Surrey firefighters have rescued more than 860 people from flooded homes near the Thames in the last four days as water levels are set to remain high well into next week.
Teams from Surrey Fire and Rescue Service, Surrey Police, the Environment Agency, the military and local borough councils have been working together to respond to flooding relating to nine severe warnings in place from the Berkshire border to Walton-on-Thames.
In addition to more than 45,000 sandbags distributed by agencies across the county, several thousand more arrived overnight and have been given to affected boroughs today, with many more due to follow.
With current forecasts predicting Thames levels will remain high well into next week, emergency services, local councils and the military continue to help those most at risk, especially vulnerable people.
There is a rest centre set up to help residents affected by flooding is at Woodham & New Haw Centre, Amis Avenue, New Haw KT15 3ET (Runnymede).
To contact your local authority, call Elmbridge Council on 01932 247549, Spelthorne Council on 01784 451499, Runnymede Council on 01932 355700 and Surrey County Council on 03456 009 009.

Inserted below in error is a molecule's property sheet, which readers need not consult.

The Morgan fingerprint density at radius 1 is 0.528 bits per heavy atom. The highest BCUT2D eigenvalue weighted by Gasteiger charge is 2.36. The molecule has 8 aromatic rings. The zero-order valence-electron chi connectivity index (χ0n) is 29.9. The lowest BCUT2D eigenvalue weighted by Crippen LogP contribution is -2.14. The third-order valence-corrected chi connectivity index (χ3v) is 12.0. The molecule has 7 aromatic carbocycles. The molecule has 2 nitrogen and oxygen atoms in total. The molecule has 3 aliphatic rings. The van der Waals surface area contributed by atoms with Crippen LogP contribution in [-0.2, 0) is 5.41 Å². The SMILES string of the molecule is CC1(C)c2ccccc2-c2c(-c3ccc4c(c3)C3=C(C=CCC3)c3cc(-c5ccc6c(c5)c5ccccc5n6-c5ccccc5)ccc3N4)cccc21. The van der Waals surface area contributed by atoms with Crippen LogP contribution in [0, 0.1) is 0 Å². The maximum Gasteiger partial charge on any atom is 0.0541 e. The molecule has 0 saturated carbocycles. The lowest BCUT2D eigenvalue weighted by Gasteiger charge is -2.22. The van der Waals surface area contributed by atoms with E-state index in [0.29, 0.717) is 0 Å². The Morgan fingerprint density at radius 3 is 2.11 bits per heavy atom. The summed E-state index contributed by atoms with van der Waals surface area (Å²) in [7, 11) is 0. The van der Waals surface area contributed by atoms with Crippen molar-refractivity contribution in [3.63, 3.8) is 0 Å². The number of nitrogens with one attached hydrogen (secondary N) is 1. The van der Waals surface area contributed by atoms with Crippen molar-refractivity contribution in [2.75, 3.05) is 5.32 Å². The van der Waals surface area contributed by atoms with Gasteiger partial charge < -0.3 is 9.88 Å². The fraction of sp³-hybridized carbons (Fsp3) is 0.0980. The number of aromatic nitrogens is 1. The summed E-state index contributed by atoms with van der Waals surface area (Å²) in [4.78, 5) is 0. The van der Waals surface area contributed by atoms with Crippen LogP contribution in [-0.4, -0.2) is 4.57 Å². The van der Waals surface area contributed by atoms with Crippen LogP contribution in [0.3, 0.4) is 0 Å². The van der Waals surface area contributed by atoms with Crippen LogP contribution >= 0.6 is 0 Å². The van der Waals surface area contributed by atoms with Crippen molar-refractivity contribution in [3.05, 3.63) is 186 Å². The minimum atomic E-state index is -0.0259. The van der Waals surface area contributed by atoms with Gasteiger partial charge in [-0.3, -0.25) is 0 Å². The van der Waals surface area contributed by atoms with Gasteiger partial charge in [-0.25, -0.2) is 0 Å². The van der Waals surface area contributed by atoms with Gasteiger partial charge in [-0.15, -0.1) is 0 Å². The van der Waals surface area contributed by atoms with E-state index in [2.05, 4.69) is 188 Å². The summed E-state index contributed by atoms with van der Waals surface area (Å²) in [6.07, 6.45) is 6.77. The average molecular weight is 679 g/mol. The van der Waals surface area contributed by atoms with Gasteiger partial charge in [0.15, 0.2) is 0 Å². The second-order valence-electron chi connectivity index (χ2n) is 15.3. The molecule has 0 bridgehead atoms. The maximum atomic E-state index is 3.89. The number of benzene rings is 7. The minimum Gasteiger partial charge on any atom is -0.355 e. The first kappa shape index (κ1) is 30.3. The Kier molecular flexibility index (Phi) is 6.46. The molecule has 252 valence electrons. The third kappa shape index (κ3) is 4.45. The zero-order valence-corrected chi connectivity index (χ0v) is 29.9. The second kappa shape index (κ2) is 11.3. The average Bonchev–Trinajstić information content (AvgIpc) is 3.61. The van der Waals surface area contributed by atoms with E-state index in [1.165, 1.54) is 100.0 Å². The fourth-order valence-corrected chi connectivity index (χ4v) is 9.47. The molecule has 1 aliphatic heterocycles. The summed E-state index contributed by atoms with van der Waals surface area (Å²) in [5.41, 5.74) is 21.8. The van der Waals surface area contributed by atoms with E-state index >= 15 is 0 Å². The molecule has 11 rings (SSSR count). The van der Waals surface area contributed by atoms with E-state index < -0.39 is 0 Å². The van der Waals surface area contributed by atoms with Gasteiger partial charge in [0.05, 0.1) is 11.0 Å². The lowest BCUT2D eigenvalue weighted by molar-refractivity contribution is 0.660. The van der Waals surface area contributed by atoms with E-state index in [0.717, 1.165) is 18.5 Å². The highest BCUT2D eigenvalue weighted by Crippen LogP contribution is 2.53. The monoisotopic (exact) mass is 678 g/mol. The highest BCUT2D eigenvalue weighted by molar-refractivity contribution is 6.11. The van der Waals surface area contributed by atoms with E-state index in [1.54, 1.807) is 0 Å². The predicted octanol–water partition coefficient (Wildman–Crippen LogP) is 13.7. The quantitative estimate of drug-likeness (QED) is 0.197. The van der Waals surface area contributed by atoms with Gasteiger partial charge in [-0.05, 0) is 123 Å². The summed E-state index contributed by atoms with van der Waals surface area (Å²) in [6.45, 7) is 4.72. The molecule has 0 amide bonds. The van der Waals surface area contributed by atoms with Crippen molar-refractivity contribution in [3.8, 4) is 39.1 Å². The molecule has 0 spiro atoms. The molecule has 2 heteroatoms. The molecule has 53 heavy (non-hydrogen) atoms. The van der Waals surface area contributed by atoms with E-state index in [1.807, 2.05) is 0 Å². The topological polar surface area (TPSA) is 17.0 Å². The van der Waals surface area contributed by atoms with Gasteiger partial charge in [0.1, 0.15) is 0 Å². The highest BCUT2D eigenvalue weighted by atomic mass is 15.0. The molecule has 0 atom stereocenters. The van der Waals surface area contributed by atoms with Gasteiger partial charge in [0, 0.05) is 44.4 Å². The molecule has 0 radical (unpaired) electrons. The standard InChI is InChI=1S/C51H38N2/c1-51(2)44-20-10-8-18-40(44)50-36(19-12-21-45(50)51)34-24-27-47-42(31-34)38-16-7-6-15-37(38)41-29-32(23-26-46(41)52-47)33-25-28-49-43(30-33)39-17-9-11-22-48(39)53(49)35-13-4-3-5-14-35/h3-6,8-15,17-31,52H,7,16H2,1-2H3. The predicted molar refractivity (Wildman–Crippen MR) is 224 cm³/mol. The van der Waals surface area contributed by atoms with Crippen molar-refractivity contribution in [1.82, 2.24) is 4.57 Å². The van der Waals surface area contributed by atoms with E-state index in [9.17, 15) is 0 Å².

The county council is continuing to check that the most vulnerable people are safe, and residents are being urged to check on any neighbours they think may need help.
A number of people have come forward over recent days offering to volunteer their help. Anyone wishing to volunteer is asked to go to their local district or borough council, while anyone offering the services of their 4×4 vehicle are asked to email firstname.lastname@example.org
Drivers are being urged to park in designated parking spaces as abandoned or badly-parked vehicles are causing delays to the flood response operation, including blocking access.
If you are in danger and have an emergency, dial 999. If you need non-emergency advice, contact your borough council’s helpline or the Environment Agency’s hotline.
Residents and motorists are being urged to remain vigilant and keep updated on flood alerts and weather warnings and to use caution when out and about.
In particular, motorists are urged not to drive into flood water. The water hides dips in the road, or the road may even have been washed away. The car may stall or the driver lose control.
Advice on what to do after flooding can be found on the Environment Agency and Public Health England websites. Residents whose insurance policies cover flooding should contact their insurers at the earliest possible opportunity.
Public Health England is advising people across the country that it is sensible to wash hands thoroughly with soap and water after coming into contact with floodwater, and seek GP advice or call the NHS helpline on 111 if they feel ill.